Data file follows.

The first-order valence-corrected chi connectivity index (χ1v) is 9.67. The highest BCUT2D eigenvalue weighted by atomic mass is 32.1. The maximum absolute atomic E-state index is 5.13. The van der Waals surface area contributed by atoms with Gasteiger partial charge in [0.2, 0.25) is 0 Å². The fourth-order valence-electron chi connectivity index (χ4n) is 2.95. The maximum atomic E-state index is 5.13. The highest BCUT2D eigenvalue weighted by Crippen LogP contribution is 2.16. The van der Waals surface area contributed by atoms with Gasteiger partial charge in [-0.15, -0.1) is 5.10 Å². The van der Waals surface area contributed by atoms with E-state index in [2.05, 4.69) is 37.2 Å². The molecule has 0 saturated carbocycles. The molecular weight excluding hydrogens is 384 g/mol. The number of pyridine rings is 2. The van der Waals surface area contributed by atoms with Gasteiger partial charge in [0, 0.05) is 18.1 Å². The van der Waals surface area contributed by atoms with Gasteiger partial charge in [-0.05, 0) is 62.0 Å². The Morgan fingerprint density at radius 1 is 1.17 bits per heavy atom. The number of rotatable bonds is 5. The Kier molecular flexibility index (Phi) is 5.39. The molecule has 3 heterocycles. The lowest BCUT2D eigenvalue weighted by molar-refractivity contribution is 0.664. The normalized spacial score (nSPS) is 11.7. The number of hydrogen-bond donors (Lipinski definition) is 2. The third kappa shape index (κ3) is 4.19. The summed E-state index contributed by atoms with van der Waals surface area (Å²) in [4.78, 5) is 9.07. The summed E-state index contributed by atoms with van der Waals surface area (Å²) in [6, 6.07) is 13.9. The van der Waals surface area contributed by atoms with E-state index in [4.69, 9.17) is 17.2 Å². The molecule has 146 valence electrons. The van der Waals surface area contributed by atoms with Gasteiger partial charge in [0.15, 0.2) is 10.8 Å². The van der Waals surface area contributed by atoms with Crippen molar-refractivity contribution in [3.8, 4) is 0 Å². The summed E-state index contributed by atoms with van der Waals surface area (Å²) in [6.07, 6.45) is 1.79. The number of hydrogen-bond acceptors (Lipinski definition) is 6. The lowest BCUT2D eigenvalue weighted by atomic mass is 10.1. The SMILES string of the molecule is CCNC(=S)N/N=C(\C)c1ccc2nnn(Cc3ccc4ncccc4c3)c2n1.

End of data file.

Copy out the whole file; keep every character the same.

The first-order valence-corrected chi connectivity index (χ1v) is 9.67. The highest BCUT2D eigenvalue weighted by atomic mass is 32.1. The maximum absolute atomic E-state index is 5.13. The van der Waals surface area contributed by atoms with Gasteiger partial charge in [0.2, 0.25) is 0 Å². The fourth-order valence-electron chi connectivity index (χ4n) is 2.95. The maximum atomic E-state index is 5.13. The highest BCUT2D eigenvalue weighted by Crippen LogP contribution is 2.16. The van der Waals surface area contributed by atoms with Gasteiger partial charge in [-0.15, -0.1) is 5.10 Å². The van der Waals surface area contributed by atoms with E-state index in [2.05, 4.69) is 37.2 Å². The molecule has 0 saturated carbocycles. The molecular weight excluding hydrogens is 384 g/mol. The number of pyridine rings is 2. The van der Waals surface area contributed by atoms with Gasteiger partial charge in [0, 0.05) is 18.1 Å². The van der Waals surface area contributed by atoms with Gasteiger partial charge in [-0.05, 0) is 62.0 Å². The Morgan fingerprint density at radius 1 is 1.17 bits per heavy atom. The number of rotatable bonds is 5. The Kier molecular flexibility index (Phi) is 5.39. The molecule has 3 heterocycles. The lowest BCUT2D eigenvalue weighted by molar-refractivity contribution is 0.664. The normalized spacial score (nSPS) is 11.7. The number of hydrogen-bond donors (Lipinski definition) is 2. The third kappa shape index (κ3) is 4.19. The summed E-state index contributed by atoms with van der Waals surface area (Å²) in [4.78, 5) is 9.07. The summed E-state index contributed by atoms with van der Waals surface area (Å²) in [6, 6.07) is 13.9. The van der Waals surface area contributed by atoms with E-state index in [4.69, 9.17) is 17.2 Å². The molecule has 146 valence electrons. The van der Waals surface area contributed by atoms with Gasteiger partial charge in [0.15, 0.2) is 10.8 Å². The van der Waals surface area contributed by atoms with Crippen molar-refractivity contribution in [3.8, 4) is 0 Å². The summed E-state index contributed by atoms with van der Waals surface area (Å²) in [6.07, 6.45) is 1.79. The number of hydrogen-bond acceptors (Lipinski definition) is 6. The lowest BCUT2D eigenvalue weighted by atomic mass is 10.1. The SMILES string of the molecule is CCNC(=S)N/N=C(\C)c1ccc2nnn(Cc3ccc4ncccc4c3)c2n1.